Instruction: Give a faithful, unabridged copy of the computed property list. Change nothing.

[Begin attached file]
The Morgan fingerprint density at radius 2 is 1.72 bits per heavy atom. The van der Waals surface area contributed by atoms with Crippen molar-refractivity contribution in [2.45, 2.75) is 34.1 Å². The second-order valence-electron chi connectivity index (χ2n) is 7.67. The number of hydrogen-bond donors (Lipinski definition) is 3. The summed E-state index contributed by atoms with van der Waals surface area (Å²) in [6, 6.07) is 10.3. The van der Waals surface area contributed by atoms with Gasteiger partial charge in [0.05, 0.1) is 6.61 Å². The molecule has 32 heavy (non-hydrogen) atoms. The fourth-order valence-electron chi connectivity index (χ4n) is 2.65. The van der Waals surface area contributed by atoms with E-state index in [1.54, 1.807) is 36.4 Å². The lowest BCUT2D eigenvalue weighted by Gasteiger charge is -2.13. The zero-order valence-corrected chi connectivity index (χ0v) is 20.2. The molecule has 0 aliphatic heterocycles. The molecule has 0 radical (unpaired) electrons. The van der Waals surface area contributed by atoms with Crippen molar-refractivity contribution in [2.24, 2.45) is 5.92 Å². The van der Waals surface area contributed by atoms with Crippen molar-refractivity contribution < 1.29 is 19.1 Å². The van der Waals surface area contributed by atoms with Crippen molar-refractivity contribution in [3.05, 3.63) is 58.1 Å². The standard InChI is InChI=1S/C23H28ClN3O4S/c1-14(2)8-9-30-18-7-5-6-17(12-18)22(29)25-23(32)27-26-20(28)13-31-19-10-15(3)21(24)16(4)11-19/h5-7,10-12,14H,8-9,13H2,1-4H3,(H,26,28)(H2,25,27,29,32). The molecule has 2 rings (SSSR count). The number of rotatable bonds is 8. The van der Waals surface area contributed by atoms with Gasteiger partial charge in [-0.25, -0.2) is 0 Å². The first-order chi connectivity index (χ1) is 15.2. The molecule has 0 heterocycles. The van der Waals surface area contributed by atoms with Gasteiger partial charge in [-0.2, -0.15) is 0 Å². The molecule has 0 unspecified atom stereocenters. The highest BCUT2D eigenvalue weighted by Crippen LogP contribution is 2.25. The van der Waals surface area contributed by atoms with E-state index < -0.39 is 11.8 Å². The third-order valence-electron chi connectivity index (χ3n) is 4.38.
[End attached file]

The Morgan fingerprint density at radius 2 is 1.72 bits per heavy atom. The van der Waals surface area contributed by atoms with Crippen molar-refractivity contribution in [2.45, 2.75) is 34.1 Å². The second-order valence-electron chi connectivity index (χ2n) is 7.67. The number of hydrogen-bond donors (Lipinski definition) is 3. The summed E-state index contributed by atoms with van der Waals surface area (Å²) in [6, 6.07) is 10.3. The van der Waals surface area contributed by atoms with Gasteiger partial charge in [0.05, 0.1) is 6.61 Å². The molecule has 32 heavy (non-hydrogen) atoms. The fourth-order valence-electron chi connectivity index (χ4n) is 2.65. The van der Waals surface area contributed by atoms with E-state index in [1.54, 1.807) is 36.4 Å². The lowest BCUT2D eigenvalue weighted by Gasteiger charge is -2.13. The zero-order valence-corrected chi connectivity index (χ0v) is 20.2. The molecule has 0 aliphatic heterocycles. The molecule has 0 radical (unpaired) electrons. The van der Waals surface area contributed by atoms with Crippen molar-refractivity contribution in [2.24, 2.45) is 5.92 Å². The van der Waals surface area contributed by atoms with Crippen molar-refractivity contribution < 1.29 is 19.1 Å². The van der Waals surface area contributed by atoms with Crippen molar-refractivity contribution in [3.05, 3.63) is 58.1 Å². The standard InChI is InChI=1S/C23H28ClN3O4S/c1-14(2)8-9-30-18-7-5-6-17(12-18)22(29)25-23(32)27-26-20(28)13-31-19-10-15(3)21(24)16(4)11-19/h5-7,10-12,14H,8-9,13H2,1-4H3,(H,26,28)(H2,25,27,29,32). The molecule has 2 rings (SSSR count). The number of rotatable bonds is 8. The van der Waals surface area contributed by atoms with Gasteiger partial charge in [-0.25, -0.2) is 0 Å². The first-order chi connectivity index (χ1) is 15.2. The molecule has 0 heterocycles. The van der Waals surface area contributed by atoms with Gasteiger partial charge in [-0.2, -0.15) is 0 Å². The molecule has 0 unspecified atom stereocenters. The highest BCUT2D eigenvalue weighted by Crippen LogP contribution is 2.25. The van der Waals surface area contributed by atoms with E-state index < -0.39 is 11.8 Å². The third-order valence-electron chi connectivity index (χ3n) is 4.38.